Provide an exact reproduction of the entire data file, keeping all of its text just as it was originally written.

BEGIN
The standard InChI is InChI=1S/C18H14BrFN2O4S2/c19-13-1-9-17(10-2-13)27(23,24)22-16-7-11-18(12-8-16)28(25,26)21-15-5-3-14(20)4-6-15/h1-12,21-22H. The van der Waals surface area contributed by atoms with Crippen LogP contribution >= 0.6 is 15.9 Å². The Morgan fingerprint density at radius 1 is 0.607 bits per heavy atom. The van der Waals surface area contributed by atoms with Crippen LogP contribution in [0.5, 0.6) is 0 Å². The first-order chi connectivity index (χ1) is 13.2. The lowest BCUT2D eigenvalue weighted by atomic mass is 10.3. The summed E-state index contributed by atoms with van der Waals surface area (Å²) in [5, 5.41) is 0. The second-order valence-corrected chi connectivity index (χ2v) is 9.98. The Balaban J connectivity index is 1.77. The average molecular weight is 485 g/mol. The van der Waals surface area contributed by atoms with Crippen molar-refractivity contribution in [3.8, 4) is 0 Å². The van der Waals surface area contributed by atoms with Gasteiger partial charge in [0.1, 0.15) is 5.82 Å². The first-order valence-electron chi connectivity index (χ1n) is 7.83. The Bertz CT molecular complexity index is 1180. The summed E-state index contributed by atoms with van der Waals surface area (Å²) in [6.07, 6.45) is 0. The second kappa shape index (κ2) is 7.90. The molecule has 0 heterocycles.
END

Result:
The standard InChI is InChI=1S/C18H14BrFN2O4S2/c19-13-1-9-17(10-2-13)27(23,24)22-16-7-11-18(12-8-16)28(25,26)21-15-5-3-14(20)4-6-15/h1-12,21-22H. The van der Waals surface area contributed by atoms with Crippen LogP contribution >= 0.6 is 15.9 Å². The Morgan fingerprint density at radius 1 is 0.607 bits per heavy atom. The van der Waals surface area contributed by atoms with Crippen LogP contribution in [0.5, 0.6) is 0 Å². The first-order chi connectivity index (χ1) is 13.2. The lowest BCUT2D eigenvalue weighted by atomic mass is 10.3. The summed E-state index contributed by atoms with van der Waals surface area (Å²) in [5, 5.41) is 0. The second-order valence-corrected chi connectivity index (χ2v) is 9.98. The Balaban J connectivity index is 1.77. The average molecular weight is 485 g/mol. The van der Waals surface area contributed by atoms with Crippen molar-refractivity contribution in [3.8, 4) is 0 Å². The van der Waals surface area contributed by atoms with Gasteiger partial charge in [0.1, 0.15) is 5.82 Å². The first-order valence-electron chi connectivity index (χ1n) is 7.83. The Bertz CT molecular complexity index is 1180. The summed E-state index contributed by atoms with van der Waals surface area (Å²) in [6.07, 6.45) is 0. The second kappa shape index (κ2) is 7.90. The molecule has 0 heterocycles.